Posts Tagged ‘Nicolas Cage’

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Seth Rogen is The Green Hornet!

January 19th, 2011 | by Marlow Stern | No Comments »

Seth Rogen is no Christian Bale. A scruffy, mild-mannered Canadian whose voice is laced in sarcasm, with seemingly every statement punctuated by a “Huh-Huh-Huh” chuckle, Rogen is best known for his stoner-slacker roles in films like “Knocked Up” and “Pineapple Express.” Even his bodily transformation for his role as billionaire playboy-cum-masked vigilante Britt Reid in THE GREEN HORNET wasn’t nearly as drastic as Bale’s – Rogen merely went from pudgy to out-of-shape. He is, in many ways, the anti-superhero.

First conceived as a radio program in 1936, then a comic, then a short-lived TV series in the 1960s – most notable for the first stateside appearance of martial artist Bruce Lee as the ass-kicking chauffeur, Kato – Britt Reid (a.k.a. The Green Hornet) is the original billionaire playboy (sorry, Bruce Wayne). Unlike Batman, however, The Green Hornet suffered a far more arduous journey to the big screen. The property was first being shopped around in 1992 with George Clooney attached in the title role, until he left to film “Batman and Robin.” Then, in 1997, Michel Gondry signed on to make his directorial debut with Mark Wahlberg in the lead, but it was stuck in development hell, and all parties left. In 2000, Jet Li was attached to play Kato, but again things fizzled. Then, in 2004, Miramax president Harvey Weinstein hired cult filmmaker and comic book writer Kevin Smith to write and direct the film, and Smith approached Jake Gyllenhaal for the lead, but by 2006, Smith left the project.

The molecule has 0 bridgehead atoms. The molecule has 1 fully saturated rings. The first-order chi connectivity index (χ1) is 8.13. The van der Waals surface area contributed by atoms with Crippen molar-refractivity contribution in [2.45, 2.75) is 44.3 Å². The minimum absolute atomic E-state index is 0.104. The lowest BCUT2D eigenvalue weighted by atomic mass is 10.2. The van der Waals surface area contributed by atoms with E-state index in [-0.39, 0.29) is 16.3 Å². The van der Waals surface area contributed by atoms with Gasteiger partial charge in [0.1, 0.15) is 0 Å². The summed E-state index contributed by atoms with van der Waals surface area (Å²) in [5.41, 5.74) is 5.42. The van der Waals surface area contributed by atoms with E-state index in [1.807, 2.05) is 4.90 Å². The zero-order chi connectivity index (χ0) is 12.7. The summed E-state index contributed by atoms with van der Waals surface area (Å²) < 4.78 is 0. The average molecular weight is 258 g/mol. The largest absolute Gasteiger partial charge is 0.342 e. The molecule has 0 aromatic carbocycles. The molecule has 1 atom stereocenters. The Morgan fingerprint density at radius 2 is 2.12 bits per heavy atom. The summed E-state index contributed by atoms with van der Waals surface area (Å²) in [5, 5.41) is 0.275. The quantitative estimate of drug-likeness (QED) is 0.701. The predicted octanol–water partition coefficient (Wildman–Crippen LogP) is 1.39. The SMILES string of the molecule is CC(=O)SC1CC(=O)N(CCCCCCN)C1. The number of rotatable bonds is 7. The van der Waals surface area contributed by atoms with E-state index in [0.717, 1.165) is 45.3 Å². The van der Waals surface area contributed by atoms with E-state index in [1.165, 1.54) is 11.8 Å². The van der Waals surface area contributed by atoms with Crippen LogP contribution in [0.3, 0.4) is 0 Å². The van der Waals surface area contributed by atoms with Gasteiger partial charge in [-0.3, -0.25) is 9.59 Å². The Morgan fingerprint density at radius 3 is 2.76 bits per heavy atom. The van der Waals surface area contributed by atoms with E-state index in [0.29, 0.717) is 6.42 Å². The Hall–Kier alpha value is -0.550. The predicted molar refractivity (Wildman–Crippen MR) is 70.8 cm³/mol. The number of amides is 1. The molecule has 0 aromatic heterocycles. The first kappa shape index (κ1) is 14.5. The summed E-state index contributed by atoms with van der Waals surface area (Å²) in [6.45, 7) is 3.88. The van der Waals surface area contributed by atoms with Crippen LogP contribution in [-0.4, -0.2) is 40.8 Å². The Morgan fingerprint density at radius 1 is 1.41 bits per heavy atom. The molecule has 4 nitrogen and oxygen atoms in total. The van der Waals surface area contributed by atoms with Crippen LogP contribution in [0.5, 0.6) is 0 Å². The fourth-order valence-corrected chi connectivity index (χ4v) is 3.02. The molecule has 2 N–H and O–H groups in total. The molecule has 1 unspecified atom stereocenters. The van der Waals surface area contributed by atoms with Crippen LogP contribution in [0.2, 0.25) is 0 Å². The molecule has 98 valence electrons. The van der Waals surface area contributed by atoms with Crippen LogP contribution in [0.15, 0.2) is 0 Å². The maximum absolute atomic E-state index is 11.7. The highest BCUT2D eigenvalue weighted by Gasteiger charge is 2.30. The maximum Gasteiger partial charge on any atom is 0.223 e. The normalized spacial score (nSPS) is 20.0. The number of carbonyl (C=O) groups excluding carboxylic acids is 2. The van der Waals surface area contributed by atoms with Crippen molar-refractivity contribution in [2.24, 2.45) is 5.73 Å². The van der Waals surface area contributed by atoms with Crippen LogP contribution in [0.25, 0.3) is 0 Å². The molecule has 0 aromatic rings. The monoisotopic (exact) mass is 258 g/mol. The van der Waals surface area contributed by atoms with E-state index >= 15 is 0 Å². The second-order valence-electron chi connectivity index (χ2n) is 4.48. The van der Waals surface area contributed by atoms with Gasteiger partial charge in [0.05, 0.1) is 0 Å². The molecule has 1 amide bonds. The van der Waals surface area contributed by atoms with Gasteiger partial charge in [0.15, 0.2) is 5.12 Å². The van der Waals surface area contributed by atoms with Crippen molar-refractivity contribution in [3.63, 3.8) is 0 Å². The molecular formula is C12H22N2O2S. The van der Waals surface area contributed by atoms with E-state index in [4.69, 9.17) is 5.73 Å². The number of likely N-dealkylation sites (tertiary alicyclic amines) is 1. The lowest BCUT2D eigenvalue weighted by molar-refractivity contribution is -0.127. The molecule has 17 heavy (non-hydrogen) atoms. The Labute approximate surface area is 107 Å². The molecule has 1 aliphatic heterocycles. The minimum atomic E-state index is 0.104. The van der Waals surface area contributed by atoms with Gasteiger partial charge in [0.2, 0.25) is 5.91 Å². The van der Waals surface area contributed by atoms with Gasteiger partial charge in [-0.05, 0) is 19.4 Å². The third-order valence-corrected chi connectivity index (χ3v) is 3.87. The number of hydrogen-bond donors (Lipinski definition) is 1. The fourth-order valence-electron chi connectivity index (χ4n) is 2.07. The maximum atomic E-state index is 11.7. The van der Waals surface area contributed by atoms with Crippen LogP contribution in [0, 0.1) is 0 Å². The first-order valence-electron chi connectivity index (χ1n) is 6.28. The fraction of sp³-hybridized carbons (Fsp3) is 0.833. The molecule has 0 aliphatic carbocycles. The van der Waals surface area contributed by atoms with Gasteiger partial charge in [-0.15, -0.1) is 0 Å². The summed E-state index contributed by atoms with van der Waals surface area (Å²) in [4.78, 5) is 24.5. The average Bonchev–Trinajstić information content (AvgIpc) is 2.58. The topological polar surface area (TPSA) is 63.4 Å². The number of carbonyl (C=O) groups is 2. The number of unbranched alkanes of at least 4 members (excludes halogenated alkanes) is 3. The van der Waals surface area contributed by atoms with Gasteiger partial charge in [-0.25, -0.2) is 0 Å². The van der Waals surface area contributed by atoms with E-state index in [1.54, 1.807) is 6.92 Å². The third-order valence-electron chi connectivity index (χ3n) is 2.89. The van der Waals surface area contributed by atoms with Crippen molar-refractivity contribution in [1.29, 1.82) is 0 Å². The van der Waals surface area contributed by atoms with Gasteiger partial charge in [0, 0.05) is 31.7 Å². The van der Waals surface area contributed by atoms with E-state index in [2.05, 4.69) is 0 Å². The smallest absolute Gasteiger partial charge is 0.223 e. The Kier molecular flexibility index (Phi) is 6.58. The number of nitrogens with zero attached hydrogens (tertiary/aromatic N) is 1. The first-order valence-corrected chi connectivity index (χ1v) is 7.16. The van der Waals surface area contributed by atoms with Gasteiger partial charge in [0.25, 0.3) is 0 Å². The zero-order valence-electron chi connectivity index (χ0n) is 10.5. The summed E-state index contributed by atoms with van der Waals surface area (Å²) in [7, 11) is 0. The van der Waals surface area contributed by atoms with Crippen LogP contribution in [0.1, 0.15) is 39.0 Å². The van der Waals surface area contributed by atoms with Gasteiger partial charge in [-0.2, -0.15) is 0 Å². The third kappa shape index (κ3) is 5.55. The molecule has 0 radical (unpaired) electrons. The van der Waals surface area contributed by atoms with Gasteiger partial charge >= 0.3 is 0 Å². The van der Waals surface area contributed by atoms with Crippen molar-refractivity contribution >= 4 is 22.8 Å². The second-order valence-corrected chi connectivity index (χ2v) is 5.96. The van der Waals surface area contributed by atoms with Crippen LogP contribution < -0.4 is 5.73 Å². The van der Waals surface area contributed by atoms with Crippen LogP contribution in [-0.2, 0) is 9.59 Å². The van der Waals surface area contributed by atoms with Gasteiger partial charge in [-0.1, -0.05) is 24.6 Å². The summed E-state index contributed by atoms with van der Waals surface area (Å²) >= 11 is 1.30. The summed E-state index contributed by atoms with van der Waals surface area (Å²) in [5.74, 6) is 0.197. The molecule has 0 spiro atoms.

Finally, in 2007, producer Neal Moritz (“The Fast and the Furious” films) obtained the rights, optioned them to Columbia Pictures, and hired Seth Rogen to star as Reid and co-write the screenplay with his writing partner, Evan Goldberg

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(the duo wrote “Superbad” and “Pineapple Express” together). Stephen Chow (“Kung Fu Hustle”) signed on to direct and star as Kato, and Nicolas Cage was in talks to play the villain, but Chow soon left, and Cage reportedly wanted to play the villain, Chudnofsky, with a Jamaican accent, and left the project over creative differences.

So, over a decade later, Michel Gondry (“Eternal Sunshine of the Spotless Mind”) was brought back to direct THE GREEN HORNET, with Taiwanese pop star Jay Chou cast as Kato, and Cameron Diaz in the role of love interest Lenore Case. The film concerns billionaire playboy Reid, heir to a newspaper publishing fortune, whose father (Tom Wilkinson) dies mysteriously. Reid must reassess his life, and eventually assumes the identity of a masked vigilante, The Green Hornet, who, along with his Kung Fu fighting chauffeur, Kato, cruise around in their souped-up ride Black Beauty, ridding the streets of crime. Their main target in Benjamin Chudnosky (“Inglorious Basterds’” Christoph Waltz), a Russian mobster who controls the Los Angeles criminal underworld.

MMM sat down with Seth Rogen to chat about how this project finally came to fruition – including the hilarious opening scene featuring James Franco, why it’s in 3-D, and finding the right mixture of action and comedy.

MMM: Can you talk about how Gondry and Cameron Diaz came into play?